Stack Overflow has to be the number 1 place to visit when facing programming challenges. I visit it regularly and every other developer I know has been to it at least once during their career.
There are a swath of different network sites each with a focus on a specific set of challenges faced by a particular group. The point of all the sites is to get help, find answers and to get peer review for your ideas, questions or solutions.
The reason that Stack Exchange sites are so prevalent, and so useful, is because they follow some guidelines that ensure only high quality, useful, content.
As a general rule Questions on Stack Overflow should be directly related to programming and Answers should be direct answers to the questions posed. Questions on other SE network sites may not be related to programming – that depends on the site but it should always be directly related to the site topic.
This way other people with the same question can find the solution they need a lot quicker than if questions, or answers, are too broad and do not include good examples.
Questions should follow a format that includes a minimum, complete, and verifiable example of the issue at hand. Ensuring questions have examples, capable of being reproduced, detailing the problem gives a greater chance of that question, and it’s answers, being valuable to people with similar issues.
I often run quickly through the question scenarios to verify issues or to give additional clarity to a question. I comment often but answer infrequently.
That is the essence of the peer review system. You provide whatever input or help you can in a given situation and are rewarded with Rep points for useful insight. You do not need to be providing the answers – all you need to do is provide some helpful input.
You gain Rep points from various positive site actions. Reaching certain milestones unlock some privileges.
The Rep system was not built to be treated as a status symbol. Benefit unlocks are infrequent, and often negligible, but you consistently unlock news ways to be helpful to other users and the site as a whole.
The points you accrue unlock milestones that allow you to be helpful in different ways.
Recently I crossed the 500 Rep mark. It’s not a very high milestone but it’s an important one.
At the 500 point mark you unlock access to some review queues. What I learned from looking through these queues is just how much peer review goes into everything you see on the Stack Exchange network of sites.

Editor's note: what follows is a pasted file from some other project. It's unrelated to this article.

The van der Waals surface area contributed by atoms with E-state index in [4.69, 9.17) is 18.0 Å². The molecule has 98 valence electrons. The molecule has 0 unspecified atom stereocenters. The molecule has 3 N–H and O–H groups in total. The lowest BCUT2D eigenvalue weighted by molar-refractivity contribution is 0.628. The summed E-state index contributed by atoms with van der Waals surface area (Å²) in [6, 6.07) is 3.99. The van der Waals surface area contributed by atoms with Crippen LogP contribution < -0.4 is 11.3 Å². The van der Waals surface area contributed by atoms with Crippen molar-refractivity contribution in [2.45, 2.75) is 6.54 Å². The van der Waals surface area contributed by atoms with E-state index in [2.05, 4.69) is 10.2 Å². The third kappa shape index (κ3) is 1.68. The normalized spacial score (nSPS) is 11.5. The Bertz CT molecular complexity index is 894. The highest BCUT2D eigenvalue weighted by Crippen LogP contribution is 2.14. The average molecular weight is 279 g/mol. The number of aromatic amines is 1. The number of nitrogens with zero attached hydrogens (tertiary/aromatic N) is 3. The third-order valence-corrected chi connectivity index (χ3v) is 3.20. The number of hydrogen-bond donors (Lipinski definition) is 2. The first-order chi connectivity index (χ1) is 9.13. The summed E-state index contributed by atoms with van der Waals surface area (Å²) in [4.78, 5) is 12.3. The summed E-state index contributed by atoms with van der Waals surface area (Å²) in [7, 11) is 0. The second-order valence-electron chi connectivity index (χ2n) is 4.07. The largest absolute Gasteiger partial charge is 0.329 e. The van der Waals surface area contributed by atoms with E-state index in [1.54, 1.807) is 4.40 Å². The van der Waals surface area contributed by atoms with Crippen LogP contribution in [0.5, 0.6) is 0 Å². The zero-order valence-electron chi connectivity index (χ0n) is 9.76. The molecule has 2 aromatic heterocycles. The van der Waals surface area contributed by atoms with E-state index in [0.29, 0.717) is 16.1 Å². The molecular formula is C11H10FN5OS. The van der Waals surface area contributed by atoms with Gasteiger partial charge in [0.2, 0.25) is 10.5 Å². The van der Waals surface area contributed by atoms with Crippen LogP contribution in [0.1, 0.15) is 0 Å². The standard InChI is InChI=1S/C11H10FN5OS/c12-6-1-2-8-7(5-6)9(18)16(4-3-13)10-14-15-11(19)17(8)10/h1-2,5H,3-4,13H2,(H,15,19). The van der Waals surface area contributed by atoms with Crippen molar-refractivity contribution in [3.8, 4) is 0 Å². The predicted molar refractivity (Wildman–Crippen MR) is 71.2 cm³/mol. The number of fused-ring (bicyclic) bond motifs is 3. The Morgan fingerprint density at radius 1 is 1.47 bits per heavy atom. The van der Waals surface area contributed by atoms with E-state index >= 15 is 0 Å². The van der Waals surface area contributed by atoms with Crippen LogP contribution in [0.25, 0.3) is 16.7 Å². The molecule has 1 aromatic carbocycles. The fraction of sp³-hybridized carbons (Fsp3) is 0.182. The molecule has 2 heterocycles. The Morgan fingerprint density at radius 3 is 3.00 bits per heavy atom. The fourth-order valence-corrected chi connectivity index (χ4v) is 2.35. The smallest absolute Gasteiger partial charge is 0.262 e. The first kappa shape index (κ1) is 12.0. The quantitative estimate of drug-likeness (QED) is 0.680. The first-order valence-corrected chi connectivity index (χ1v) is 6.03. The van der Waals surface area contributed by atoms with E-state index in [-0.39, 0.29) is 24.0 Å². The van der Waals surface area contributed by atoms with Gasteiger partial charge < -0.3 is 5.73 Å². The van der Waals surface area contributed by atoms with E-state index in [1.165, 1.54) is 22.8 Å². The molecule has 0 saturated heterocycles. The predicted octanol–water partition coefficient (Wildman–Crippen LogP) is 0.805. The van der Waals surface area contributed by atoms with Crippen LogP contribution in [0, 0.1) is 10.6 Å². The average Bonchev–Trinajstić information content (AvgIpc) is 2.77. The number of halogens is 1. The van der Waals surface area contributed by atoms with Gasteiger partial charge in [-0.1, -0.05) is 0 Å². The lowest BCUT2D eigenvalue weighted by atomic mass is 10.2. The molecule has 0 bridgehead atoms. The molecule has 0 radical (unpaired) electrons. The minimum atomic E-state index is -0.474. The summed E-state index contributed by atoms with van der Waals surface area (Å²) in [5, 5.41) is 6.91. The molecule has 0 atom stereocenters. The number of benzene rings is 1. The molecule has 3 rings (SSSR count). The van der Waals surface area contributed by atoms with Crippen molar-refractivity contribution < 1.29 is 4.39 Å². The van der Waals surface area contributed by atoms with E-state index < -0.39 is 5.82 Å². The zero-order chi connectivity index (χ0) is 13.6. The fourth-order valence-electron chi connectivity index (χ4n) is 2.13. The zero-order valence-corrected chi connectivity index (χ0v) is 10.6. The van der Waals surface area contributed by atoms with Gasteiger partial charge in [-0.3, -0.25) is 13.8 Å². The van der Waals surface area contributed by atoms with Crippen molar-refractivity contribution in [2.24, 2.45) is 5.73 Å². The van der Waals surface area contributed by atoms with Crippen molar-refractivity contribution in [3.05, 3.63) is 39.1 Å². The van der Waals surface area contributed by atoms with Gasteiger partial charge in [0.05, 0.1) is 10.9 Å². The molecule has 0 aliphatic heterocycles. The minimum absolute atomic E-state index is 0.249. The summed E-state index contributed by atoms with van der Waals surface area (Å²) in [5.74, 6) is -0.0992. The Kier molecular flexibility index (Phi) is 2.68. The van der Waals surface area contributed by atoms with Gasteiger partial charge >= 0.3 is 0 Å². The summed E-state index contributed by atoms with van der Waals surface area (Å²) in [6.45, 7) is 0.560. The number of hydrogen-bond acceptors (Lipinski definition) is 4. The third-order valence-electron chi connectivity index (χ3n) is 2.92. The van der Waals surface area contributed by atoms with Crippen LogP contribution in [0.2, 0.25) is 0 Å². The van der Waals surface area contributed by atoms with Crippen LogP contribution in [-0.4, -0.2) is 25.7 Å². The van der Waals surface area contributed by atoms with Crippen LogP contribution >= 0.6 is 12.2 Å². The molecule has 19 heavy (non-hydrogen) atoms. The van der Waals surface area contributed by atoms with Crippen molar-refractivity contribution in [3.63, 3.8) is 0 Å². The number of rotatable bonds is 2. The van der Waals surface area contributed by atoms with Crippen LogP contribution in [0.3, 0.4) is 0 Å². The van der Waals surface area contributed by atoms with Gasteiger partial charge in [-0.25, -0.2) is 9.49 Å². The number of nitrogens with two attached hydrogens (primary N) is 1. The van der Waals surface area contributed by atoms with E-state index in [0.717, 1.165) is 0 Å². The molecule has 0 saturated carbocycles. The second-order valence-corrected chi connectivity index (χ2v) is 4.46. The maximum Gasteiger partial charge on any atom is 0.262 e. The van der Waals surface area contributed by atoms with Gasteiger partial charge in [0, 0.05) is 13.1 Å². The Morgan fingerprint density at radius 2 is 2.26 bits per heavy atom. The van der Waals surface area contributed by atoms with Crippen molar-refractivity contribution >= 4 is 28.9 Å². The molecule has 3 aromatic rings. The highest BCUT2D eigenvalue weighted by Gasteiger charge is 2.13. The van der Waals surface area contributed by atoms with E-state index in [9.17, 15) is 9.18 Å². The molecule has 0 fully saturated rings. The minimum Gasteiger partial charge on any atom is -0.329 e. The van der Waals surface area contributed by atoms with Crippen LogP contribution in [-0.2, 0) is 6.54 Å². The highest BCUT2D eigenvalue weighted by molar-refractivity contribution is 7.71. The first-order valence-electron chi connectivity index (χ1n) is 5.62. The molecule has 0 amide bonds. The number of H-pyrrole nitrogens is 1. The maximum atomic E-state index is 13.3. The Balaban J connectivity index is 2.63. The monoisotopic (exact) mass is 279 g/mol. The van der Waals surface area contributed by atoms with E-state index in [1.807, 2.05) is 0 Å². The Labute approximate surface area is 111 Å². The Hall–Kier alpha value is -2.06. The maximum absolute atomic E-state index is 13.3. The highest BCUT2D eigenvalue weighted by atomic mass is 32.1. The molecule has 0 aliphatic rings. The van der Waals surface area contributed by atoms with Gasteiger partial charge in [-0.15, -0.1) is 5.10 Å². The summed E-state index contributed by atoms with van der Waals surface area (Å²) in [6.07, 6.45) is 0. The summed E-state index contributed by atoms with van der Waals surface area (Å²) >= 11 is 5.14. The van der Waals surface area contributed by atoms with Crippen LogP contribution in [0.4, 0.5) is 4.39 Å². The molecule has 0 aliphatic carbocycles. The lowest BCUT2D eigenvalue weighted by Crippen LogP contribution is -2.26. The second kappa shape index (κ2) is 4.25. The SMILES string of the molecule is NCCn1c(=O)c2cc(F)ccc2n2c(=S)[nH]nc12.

All questions from new users are reviewed. First answers are reviewed. New answers added to old questions are reviewed.
Almost every question is checked over to make sure it’s appropriate and that it meets a minimum standard expected for creating good questions.
One of the earliest review queues you can access is the new Documentation review queue. You can access it at 100 Rep. New docs are checked and edits to existing docs are checked to ensure that they add value in some way. This section needs more eyes to build it into a valuable resource but has less activity than some of the other queues.
At 500 points you can access:
People with review privileges are able to look through these posts and do quality checking on them. Several users check each post so a consensus can be met and people are encouraged to edit or comment on posts if they feel they can be improved.
This gives existing users a way to filter out low quality posts while helping improve useful content. It goes beyond simply spotting spam and removing answers that have no value. It’s about improving things as a whole.
Aside from being filled with great answers one of the most instrumental things in making SO so useful is the help that users provide. It’s what keeps SO the dominant source of Questions and Answers to specific programming questions. Users ensure the site contains high quality content – and remove or edit content that is not useful or otherwise considered low quality.
Teach users to ask good questions and they’ll ask them better.
Show users the correct network to ask their question on and they’ll get a better chance at a good answer.
Point out an inefficient method in a question or solution.
Provide links to proper documentation to flesh out a fuller answer.
The point is improve things in a way that makes it more useful for everyone. Users might be asking the question or providing solutions – it doesn’t matter. The end result is a system that enables people to, find, provide or ask the right questions and answers to any given problem.
Peer review is instrumental in making that happen.